Abstract

Hemophilia-like disease may be defined as a hemorrhagic diathesis characterized by a prolonged clotting time and the presence of a circulating anticoagulant. Clinical data, such as occurrence in females or onset late in life in males, are of great value in establishing the diagnosis. It is to be distinguished from hemophilia complicated by the development of an anticoagulant following blood transfusions. Differentiation of these disorders is of practical significance because hemophilia-like disease is not hereditary and the clotting anomaly may disappear spontaneously.

2. Two cases with circulating anticoagulants are reported. In the first patient with hemophilia-like disease the anticoagulant was dialyzable and present for a limited period of time only. In the second patient, a 4 year old boy, the distinction between hemophilia-like disease due to an anticoagulant and pre-existing hemophilia with a complicating anticoagulant could not be made.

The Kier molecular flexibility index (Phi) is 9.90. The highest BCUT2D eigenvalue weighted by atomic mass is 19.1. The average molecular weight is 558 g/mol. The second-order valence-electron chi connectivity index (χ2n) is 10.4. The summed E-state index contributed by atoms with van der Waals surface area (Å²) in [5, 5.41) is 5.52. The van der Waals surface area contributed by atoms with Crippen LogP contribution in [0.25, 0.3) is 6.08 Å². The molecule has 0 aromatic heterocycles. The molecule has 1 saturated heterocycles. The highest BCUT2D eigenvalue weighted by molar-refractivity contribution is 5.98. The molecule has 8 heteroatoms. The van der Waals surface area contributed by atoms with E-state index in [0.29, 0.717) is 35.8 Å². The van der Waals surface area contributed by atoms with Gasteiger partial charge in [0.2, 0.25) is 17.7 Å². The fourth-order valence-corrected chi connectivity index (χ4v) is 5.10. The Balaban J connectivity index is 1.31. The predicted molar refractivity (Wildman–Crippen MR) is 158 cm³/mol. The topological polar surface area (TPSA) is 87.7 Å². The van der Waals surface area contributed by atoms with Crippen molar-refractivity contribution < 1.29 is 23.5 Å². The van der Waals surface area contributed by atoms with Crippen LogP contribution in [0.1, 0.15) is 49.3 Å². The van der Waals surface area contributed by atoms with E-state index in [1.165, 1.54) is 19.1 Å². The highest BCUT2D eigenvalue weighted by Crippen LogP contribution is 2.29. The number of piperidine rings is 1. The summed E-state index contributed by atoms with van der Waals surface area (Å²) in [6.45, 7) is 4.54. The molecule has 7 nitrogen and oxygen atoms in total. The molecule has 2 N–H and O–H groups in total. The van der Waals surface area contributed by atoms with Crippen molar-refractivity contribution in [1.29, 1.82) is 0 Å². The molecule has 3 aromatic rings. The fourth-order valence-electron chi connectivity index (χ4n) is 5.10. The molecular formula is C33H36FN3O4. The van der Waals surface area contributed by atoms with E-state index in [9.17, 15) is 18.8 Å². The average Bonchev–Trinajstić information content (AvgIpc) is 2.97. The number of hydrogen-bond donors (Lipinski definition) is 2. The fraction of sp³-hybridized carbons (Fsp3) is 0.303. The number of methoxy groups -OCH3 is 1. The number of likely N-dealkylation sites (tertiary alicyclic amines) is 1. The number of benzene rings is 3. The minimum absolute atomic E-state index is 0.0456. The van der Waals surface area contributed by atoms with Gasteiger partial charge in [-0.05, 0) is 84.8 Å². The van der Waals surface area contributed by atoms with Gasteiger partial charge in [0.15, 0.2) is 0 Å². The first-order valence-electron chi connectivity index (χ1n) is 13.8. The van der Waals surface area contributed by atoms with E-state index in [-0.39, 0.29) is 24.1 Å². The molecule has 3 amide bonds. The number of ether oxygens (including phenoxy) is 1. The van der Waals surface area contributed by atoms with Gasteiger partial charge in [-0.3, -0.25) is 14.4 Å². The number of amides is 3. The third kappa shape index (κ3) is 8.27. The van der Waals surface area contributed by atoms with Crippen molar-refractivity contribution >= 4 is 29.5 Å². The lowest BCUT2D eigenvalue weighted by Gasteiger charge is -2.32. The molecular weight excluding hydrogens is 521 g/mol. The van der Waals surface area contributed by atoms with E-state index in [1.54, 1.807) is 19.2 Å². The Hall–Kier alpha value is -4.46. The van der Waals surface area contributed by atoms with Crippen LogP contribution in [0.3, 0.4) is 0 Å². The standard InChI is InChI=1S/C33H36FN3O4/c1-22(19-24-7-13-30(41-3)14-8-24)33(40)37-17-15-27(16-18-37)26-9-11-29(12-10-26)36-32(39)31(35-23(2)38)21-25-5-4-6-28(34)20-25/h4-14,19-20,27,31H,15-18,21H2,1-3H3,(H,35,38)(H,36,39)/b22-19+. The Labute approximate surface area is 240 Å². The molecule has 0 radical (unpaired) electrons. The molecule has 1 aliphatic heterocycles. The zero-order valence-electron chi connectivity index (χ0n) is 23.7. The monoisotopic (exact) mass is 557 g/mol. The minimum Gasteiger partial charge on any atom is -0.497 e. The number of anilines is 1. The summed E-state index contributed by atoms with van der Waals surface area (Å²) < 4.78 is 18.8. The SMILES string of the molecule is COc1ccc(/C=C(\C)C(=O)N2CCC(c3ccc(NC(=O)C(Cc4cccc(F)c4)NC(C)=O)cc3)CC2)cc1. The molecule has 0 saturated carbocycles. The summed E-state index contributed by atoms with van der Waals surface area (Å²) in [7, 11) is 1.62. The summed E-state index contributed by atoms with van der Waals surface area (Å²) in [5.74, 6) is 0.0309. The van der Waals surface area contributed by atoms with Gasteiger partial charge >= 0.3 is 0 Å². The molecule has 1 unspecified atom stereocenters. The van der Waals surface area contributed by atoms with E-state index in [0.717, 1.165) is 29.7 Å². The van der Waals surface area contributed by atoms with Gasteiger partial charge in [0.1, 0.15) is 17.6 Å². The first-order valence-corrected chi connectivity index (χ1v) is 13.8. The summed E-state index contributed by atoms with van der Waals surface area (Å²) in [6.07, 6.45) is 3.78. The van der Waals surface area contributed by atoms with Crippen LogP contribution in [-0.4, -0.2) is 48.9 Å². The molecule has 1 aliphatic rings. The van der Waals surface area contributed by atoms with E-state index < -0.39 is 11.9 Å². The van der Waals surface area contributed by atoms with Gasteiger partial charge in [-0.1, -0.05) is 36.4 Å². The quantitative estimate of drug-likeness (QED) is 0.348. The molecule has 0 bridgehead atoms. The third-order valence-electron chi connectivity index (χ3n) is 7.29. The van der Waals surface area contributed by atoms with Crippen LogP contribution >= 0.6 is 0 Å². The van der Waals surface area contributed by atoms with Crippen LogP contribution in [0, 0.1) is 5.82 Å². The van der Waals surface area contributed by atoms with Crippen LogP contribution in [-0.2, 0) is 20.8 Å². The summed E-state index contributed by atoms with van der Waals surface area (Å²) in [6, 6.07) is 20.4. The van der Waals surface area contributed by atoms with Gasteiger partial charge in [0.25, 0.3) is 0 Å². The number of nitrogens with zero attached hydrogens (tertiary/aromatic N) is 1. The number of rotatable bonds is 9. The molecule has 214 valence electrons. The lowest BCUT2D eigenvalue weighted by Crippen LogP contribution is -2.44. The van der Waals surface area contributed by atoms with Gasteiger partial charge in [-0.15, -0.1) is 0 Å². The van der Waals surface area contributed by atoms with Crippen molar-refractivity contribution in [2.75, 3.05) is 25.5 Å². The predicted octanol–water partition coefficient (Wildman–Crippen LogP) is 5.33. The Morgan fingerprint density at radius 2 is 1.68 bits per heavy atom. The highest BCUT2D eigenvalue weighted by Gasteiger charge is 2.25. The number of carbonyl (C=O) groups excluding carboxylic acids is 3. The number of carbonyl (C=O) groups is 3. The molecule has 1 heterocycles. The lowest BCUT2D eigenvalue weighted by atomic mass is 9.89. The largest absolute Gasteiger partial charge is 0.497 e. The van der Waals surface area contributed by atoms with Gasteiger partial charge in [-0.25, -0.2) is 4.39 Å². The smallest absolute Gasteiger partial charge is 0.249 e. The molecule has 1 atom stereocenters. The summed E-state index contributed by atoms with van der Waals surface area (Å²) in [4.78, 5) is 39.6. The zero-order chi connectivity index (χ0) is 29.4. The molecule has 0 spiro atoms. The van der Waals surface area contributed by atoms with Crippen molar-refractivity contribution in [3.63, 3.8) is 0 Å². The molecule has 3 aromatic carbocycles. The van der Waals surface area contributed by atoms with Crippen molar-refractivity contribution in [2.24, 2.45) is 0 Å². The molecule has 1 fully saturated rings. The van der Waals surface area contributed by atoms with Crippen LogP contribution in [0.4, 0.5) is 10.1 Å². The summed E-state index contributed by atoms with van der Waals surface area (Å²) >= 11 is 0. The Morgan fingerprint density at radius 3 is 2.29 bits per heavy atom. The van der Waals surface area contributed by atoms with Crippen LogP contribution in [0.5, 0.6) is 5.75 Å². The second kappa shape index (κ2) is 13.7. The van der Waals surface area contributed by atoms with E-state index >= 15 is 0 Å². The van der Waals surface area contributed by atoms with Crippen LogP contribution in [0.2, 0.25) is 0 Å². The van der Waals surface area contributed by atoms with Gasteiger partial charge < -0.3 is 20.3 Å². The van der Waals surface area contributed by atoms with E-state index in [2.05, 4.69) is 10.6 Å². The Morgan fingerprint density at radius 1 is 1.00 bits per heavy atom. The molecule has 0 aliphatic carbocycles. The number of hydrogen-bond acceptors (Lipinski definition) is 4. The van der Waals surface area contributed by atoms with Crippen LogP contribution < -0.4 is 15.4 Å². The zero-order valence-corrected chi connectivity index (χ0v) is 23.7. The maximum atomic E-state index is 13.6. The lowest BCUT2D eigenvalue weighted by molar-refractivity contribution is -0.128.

3. Analysis of the mode of action of the anticoagulants in these 2 cases showed interference with the formation of thromboplastin, although some antithromboplastic activity could not be excluded.

4. A simple technic for testing for circulating anticoagulants is described. It is recommended that this test be performed routinely in all patients with a bleeding tendency and a prolonged clotting time.

ACKNOWLEDGMENTS We are indebted to Dr. Raphael Isaacs for permission to study his private patient. We gratefully acknowledge the assistance of Miss Helen MacLean from the Department of Bacteriology in performing the precipitin tests.